Eventually, however, Roshanara and Aurangzeb fell out with each other. Mughal princesses were obliged to remain single since the time of Akbar so their offspring would not make a challenge for the throne. Roshanara was rumoured to have taken on lovers, which was not viewed well by Aurangzeb. In addition, she ruled Aurangzeb's harem with an iron hand and earned the hatred of her brother's many wives. She also had a love of gold and land, and accumulated wealth on a large scale, often by corrupt methods. This resulted in numerous complaints against her, none of which were brought to justice due to her position at Court. In addition, she blatantly misused the sweeping powers Aurangazeb had granted her just before leaving for his long military campaign in the Deccan, to further her own financial ends.

Her enemies soon brought these acts of financial and moral turpitude to Aurangazeb's notice. Himself a very strict Muslim, Aurangzeb frowned on Roshanara's libertine lifestyle and her greedy nature. On his return to Delhi, he stripped Roshanara of her powers, banished her from his court, and ordered her to remain in seclusion and live a pious life in her garden palace outside of Delhi.


Tomb of Roshanara Begum, Delhi
Tomb of Roshanara in her baradhari in Phulbangash, north Delhi

After Aurangzeb’s rule was established, Roshanara was still afraid of the implications of her actions and asked Aurangzeb to build a palace for her away from the walled city. She decided to stay away from politics which was getting dangerous and uncertain. Roshanara chose to spend an esoteric life in her palace in Delhi, surrounded by a thick forest. She never married and lived in her palace till the end of her life. Her palace in the middle of the Roshanara garden is a reminder of the crucial role she played in the history of India. She died at the age of 54. Aurangzeb had her interred in the Roshanara Bagh, a garden that she had designed and commissioned herself.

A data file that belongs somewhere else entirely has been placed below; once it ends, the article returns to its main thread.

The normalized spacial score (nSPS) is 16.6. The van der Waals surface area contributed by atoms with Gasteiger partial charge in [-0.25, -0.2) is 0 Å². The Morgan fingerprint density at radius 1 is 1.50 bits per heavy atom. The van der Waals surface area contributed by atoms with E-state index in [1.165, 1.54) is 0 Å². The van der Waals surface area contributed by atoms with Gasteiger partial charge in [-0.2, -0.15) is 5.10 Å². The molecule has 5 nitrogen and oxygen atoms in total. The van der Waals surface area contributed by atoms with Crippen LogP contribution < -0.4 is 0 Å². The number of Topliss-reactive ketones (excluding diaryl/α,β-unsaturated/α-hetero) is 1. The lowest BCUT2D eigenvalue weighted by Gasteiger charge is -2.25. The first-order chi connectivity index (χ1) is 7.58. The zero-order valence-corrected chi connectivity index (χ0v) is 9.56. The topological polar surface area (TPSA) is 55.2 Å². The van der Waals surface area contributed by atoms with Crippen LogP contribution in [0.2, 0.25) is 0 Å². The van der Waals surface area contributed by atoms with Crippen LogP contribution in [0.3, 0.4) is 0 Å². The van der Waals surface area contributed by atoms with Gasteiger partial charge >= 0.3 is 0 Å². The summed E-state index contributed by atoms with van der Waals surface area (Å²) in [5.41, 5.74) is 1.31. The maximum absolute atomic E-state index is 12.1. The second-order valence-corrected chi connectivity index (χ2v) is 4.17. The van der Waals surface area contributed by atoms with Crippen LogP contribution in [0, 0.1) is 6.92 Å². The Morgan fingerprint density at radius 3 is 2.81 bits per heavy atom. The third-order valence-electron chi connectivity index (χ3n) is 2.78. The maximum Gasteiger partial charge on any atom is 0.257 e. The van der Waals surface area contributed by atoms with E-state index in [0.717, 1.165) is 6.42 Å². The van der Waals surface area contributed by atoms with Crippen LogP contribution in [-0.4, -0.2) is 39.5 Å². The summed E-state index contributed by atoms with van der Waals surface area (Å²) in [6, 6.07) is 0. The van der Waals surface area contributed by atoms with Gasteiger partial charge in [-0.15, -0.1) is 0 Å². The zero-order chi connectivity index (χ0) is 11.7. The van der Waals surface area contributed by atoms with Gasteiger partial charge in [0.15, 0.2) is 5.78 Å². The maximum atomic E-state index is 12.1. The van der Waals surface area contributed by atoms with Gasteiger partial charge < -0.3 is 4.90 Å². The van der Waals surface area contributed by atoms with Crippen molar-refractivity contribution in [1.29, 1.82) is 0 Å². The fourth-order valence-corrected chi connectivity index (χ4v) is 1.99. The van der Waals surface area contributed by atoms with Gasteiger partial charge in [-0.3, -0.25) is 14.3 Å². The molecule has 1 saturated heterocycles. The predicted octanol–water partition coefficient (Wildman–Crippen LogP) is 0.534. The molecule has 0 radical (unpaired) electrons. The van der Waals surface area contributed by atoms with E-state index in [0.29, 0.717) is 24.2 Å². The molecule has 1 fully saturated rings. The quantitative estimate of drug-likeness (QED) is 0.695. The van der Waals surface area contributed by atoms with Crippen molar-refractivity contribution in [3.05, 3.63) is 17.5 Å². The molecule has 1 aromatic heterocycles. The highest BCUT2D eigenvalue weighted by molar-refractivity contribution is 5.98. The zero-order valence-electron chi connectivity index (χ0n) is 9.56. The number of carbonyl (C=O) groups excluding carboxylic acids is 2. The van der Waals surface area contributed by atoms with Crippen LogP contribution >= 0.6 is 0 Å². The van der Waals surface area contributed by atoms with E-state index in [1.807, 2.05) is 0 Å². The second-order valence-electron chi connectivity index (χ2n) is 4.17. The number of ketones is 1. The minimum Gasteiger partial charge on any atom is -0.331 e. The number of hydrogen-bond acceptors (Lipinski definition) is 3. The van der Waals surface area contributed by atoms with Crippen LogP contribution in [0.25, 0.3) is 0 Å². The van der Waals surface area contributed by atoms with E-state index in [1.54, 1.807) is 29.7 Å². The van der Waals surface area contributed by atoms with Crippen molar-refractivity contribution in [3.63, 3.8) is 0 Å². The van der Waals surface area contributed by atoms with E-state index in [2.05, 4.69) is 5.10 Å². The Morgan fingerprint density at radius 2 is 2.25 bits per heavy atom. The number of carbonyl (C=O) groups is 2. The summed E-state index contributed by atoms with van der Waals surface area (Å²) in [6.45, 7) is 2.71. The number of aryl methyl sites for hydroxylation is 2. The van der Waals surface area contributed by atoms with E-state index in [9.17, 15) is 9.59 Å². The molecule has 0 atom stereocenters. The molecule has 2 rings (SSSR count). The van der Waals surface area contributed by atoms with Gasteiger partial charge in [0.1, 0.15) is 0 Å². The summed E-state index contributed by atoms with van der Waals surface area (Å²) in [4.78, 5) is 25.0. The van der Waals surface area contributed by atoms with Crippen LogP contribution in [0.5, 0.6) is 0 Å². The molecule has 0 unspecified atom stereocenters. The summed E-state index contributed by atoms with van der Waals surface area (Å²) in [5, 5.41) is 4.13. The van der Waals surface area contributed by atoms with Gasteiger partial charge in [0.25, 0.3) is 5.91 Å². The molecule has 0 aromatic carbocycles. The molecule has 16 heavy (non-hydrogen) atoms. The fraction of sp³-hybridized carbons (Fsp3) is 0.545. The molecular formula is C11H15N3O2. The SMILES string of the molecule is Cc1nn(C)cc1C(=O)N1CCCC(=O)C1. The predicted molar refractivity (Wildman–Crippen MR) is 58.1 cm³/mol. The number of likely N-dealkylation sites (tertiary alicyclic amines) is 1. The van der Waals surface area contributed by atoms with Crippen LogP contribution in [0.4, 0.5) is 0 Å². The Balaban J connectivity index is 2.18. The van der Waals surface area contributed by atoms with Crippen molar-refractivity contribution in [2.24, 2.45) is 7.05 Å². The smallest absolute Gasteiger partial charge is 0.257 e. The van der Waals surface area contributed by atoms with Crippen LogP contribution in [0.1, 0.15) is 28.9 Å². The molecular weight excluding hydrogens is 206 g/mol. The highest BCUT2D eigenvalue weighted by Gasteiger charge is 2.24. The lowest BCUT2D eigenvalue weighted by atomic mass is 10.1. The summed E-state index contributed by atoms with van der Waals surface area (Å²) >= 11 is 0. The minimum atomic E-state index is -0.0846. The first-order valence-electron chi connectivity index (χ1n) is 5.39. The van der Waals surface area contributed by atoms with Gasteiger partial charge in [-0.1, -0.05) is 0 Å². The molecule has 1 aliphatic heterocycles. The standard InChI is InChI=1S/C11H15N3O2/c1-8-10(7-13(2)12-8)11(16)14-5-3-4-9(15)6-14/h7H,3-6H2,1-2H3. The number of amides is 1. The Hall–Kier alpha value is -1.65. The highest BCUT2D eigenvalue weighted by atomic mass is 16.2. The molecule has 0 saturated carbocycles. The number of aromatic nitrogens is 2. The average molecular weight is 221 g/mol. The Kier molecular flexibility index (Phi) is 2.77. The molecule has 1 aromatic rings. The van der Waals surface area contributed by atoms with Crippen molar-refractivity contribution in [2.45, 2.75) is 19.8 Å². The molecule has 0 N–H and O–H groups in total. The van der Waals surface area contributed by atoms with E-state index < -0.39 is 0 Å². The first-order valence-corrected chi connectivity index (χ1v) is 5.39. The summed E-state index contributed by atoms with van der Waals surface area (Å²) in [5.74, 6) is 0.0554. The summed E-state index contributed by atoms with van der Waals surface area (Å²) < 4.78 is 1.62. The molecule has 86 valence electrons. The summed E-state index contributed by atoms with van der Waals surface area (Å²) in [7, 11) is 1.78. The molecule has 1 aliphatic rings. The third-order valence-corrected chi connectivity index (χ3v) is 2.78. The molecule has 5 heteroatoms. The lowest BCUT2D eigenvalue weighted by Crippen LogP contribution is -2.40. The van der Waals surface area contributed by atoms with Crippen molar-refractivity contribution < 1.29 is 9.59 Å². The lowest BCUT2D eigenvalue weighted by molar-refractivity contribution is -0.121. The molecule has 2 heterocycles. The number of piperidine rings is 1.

1. ^ Nath, Renuka (1990). Notable Mughal and Hindu women in the 16th and 17th centuries A.D. (1. publ. in India ed.). Inter-India Publ. p. 145. ISBN 9788121002417.
  2. ^ Dalrymple, William: "City Of Djinns: A Year In Delhi", Page 198, 1993. Harper Collins, London. ISBN 0-00-215725-X
  3. ^ Kobita Sarker, Shah Jahan and his paradise on earth: the story of Shah Jahan's creations in Agra and Shahjahanabad in the golden days of the Mughals (2007), p. 187
  4. ^ Sarker (2007, p. 187)
  5. ^ Jl Mehta, Advanced Study in the History of Medieval India (1986), p. 418
  6. ^ Mehta (1986, p. 418)
  7. ^ Frank W. Thackeray, John E. Findling, Events That Formed the Modern World (2012), p. 254
  8. ^ Thackeray, Findling (2012, p. 254)
  9. ^ Mehta (1986, p. 374)
  10. ^ Mehta (1986, p. 374)
  11. ^ Soma Mukherjee, Royal Mughal Ladies and Their Contributions (2001), p. 128
  12. ^ Mukherjee (2001, p. 128)
  13. ^ Subhash Parihar, Some Aspects of Indo-Islamic Architecture (1999), p. 149
  14. ^ Shujauddin, Mohammad; Shujauddin, Razia (1967). The Life and Times of Noor Jahan. Caravan Book House. p. 1.
  15. ^ Ahmad, Moin-ud-din (1924). The Taj and Its Environments: With 8 Illus. from Photos., 1 Map, and 4 Plans. R. G. Bansal. p. 101.

Further readingEdit

  • Dalrymple, William: "City of Djinns: A Year in Delhi". 1993, Harper Collins, London. ISBN 0-00-215725-X.
  • Eraly, Abraham: "The Mughal Throne". 1997. Penguin Books, India.